In most of the churches in my tribe, Baptist Churches, we don’t have elders. Pastors provide spiritual leadership and work with the deacons to administer the financial dealings of the church. Our Congregational polity means that all business decisions must be approved by the church congregation. How minutely the deacons manage the church differs from church to church.
I remember one church where every motion brought before the church in our business meetings came from the “Deacon Board”. And I remember hearing stories of staff members who had to appeal to the deacons to approve everything down to the number of servings of fruit on a Singles Retreat. Yes, seriously!
Admittedly, not all church elders are worthy of respect. But Paul isn’t talking about those people in 1 Timothy 5. He tells Timothy that good leaders who work hard at preaching and teaching should be considered worthy of double honor. Exactly what Paul means here may be a little unclear, but he explains himself when he quotes the Old Testament and talks about letting oxes eat while they work. (Deuteronomy 25:4) He summaries his thoughts with, “The worker is worthy of his wages.” (1 Timothy 5:18)
Unfortunately, not every church treats its pastor as well as I have been treated. Just this week, I talked with a pastor-friend about new opportunities before him. He hesitated whether to take the next steps with a new church because with the church-provided parsonage, he might end up with less in his pocket every month, despite the slightly higher salary. Most pastor search committees — and churches in general for that matter — are unaware of the financial downside to living in a parsonage. The IRS sees the parsonage as a taxable asset in the salary package. This means the pastor must pay income taxes on a “fair market rental value” for the parsonage. So for this friend, going to this new opportunity may not be the financial increase he and his family were hoping for. I deeply hope that churches are just unaware of situations like this, rather than being uncaring about them. Many churches have no idea just how poorly they are treating their “elders”. It’s wrong and God will hold them to account for their mistreatment of these servants.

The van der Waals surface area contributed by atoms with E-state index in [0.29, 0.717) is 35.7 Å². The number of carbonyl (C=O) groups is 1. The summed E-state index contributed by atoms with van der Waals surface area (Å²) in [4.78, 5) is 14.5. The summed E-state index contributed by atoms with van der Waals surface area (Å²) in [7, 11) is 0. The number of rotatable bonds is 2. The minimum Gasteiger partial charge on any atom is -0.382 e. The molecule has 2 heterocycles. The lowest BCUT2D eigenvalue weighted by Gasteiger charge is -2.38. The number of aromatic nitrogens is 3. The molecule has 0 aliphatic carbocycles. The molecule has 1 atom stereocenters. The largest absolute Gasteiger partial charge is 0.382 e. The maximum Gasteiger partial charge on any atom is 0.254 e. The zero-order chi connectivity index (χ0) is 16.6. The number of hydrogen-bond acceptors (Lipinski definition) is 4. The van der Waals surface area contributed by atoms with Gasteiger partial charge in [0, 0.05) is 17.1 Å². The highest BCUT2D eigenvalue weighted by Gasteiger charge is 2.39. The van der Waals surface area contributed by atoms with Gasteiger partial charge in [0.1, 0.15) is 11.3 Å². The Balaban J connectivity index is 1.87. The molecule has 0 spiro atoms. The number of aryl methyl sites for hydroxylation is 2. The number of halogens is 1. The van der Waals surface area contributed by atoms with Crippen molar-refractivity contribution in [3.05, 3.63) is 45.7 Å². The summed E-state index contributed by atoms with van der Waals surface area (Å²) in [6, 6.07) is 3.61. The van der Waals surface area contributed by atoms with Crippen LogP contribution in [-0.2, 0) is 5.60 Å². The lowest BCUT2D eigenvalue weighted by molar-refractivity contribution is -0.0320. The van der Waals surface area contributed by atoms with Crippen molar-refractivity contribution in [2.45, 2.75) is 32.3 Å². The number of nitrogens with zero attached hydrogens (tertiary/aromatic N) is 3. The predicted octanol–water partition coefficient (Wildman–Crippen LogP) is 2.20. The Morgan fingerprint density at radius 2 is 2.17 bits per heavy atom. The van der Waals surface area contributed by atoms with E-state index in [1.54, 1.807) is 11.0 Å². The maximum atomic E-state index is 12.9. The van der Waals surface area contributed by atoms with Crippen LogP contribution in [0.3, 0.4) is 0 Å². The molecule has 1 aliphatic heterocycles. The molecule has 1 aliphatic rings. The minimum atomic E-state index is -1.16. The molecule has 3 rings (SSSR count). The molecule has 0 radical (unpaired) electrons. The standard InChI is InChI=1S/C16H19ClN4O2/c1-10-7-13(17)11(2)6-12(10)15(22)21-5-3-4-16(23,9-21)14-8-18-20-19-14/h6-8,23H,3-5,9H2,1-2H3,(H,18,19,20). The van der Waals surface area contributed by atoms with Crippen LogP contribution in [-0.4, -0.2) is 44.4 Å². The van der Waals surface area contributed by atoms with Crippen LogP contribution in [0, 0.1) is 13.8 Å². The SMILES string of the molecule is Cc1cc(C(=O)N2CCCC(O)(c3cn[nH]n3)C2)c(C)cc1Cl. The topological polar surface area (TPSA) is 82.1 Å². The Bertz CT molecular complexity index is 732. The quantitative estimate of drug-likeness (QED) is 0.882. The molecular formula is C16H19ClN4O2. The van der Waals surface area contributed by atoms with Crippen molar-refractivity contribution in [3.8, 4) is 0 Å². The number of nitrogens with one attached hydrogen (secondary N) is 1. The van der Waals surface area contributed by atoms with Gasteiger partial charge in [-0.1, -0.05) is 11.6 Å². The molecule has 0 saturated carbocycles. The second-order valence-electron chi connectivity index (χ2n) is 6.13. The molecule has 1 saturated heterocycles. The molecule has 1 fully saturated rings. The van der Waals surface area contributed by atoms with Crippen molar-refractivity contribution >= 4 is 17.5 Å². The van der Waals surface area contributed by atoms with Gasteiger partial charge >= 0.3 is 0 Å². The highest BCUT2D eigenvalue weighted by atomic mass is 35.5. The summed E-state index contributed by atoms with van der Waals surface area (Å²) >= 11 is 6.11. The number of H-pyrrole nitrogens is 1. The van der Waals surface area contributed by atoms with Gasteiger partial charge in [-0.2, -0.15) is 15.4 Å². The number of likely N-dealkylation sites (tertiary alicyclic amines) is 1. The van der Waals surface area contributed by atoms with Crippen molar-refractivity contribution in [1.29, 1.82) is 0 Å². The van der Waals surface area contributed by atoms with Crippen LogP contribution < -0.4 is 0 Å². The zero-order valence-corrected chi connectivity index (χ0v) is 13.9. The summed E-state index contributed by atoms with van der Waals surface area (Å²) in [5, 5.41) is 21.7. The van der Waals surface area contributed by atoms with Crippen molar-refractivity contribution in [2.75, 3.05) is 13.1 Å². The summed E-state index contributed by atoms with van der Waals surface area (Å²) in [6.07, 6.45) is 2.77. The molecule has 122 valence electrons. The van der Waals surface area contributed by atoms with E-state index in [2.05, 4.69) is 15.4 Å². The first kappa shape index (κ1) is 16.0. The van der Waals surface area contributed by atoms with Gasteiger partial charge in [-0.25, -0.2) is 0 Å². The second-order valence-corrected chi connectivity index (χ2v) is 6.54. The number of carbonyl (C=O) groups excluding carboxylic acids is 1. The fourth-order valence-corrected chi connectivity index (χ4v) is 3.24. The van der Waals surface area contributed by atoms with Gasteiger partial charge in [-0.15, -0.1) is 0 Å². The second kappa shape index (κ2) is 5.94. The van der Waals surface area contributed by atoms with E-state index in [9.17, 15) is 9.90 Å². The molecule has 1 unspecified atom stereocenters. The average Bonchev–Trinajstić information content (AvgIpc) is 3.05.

You can honor your “elders” in many ways.
How do you feel about your pastor and church ministry staff? Do you appreciate them? Do you tell them? Sometimes a reassuring or affirming word goes a long way.
Do you pray for your church staff? Have you asked them how you can pray for them?
Sometimes a gift certificate to a restaurant and an offer to keep the kids so a staff member can take his wife on a date night can go a long way.
I haven’t met anyone who goes into vocational ministry for the money. In most churches, there’s no money to be in it for anyway! But that doesn’t mean they shouldn’t be paid for their work. Is your church fairly compensating your church staff? When was the last time your pastor or staff received a raise or a special gift to show your appreciation? Maybe it’s time to talk with your church leaders about addressing these issues.
I hope that you and your church honor your elders. Honor them, not as unto men, but as unto God. (Colossians 3:23–24)
This devotional was originally published on September 14, 2019.
In today’s Bible reading, Paul tells his spiritual son Timothy that Believers should pray for those in authority over them. He uses several Greek words for prayer, each covering a different kind of prayer. And he tells Timothy to pray “for everyone, for kings and all those who are in authority, so that we may lead a tranquil and quiet life in all godliness and dignity.” (1 Timothy 2:1-2 CSB) The emphasis isn’t so much on the kinds of prayers, but whom the prayers are to be for. He begins with “everyone” and immediately names the title of civil authorities. Yes, we need to pray for our church leaders, but that’s not Paul’s focus. Paul’s focus is on the civil authorities. Why?
In order to better appreciate Paul’s instructions to pray for those in authority, we must look at the historical context of Paul’s letter to Timothy. Paul wrote the letter around AD 63-66 after his release from house arrest in Rome. He is quite aware of the growing climate of Roman religious persecution. Nero is the Roman Emporer and he isn’t known for being friendly to Christians. Actually, Nero is known to have used Christians as street lights in Rome as their bodies were impaled and set afire at night.
It’s in this historical context that Paul tells Timothy to pray for civil authorities … including Nero. WHAT???